"The dress is as white as snow."
Translation:Mekko on valkoinen kuin lumi.
How would you describe the difference?
Yhtä kuin of course allows for precision in comparisons, but only when the comparison hits something countable, which yhtä generally would refer to.
"Märkää kuin vesi" or "Yhtä märkää kuin vesi" doesn't seem to have any difference in meaning, since an adjectives scope mainly changes through comparative: "Märempää kuin vesi", but then you can't use "yhtä" anymore.
On the other hand "yhtä iso kuin Venäjä" or "iso kuin Venäjä" are of course completely different in meaning. The size of Russia is absolute (at least by some definition at a certain point in time).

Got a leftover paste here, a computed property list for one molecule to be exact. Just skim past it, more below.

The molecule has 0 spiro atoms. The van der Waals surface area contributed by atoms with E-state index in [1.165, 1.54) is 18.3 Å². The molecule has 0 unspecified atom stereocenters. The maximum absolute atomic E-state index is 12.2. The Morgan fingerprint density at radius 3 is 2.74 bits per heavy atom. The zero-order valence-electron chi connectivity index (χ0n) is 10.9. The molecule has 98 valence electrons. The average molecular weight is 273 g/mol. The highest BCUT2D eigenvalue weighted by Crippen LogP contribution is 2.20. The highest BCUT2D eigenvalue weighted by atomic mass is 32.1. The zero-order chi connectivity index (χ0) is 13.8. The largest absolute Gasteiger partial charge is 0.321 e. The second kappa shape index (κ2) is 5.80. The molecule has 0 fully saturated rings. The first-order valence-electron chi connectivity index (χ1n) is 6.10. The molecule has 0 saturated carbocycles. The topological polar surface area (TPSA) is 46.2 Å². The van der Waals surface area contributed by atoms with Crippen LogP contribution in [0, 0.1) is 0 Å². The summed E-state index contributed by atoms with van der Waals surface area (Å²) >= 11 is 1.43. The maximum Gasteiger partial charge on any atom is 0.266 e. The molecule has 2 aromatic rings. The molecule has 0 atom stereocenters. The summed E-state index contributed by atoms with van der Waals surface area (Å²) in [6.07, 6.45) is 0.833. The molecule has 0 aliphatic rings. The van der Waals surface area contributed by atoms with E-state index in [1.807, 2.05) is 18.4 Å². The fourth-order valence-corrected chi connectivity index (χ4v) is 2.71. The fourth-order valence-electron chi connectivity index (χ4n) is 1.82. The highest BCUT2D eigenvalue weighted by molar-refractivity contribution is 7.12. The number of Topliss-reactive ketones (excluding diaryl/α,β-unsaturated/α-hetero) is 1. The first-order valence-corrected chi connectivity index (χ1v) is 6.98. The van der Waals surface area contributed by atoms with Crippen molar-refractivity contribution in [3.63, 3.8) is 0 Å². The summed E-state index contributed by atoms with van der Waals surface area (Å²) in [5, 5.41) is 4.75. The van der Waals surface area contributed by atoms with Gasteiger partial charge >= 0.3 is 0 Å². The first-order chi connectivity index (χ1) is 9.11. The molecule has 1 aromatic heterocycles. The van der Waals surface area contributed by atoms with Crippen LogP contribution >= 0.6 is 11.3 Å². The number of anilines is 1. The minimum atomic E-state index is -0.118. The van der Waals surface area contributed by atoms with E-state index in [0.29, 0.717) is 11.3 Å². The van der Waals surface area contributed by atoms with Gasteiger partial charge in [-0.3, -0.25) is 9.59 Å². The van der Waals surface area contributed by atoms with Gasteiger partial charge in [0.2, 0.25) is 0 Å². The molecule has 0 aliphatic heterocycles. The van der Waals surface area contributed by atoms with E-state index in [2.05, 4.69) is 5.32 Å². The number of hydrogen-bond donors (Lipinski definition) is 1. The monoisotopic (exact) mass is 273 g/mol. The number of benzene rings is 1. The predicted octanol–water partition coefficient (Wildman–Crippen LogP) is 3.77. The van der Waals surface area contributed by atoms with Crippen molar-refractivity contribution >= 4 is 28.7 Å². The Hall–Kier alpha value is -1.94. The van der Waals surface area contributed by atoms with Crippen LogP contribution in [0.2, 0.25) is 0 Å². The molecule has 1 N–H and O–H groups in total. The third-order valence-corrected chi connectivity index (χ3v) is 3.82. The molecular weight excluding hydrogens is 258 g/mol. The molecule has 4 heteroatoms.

In written form I think using conjuctions are better avoided. With or without "yhtä". If not necessary for rhythm, clarity or accenting something, of course - they do have their purpose.
"Mekko on valkoinen kuin lumi." "Mekko on yhtä valkoinen kuin lumi." "Mekko on lumenvalkoinen/lumivalkoinen."
It seems these all would share the translation "The dress is as white as snow." as the most natural expression in English. The most fluent expression would be that without conjuction, since it's not necessary in a sentence this short.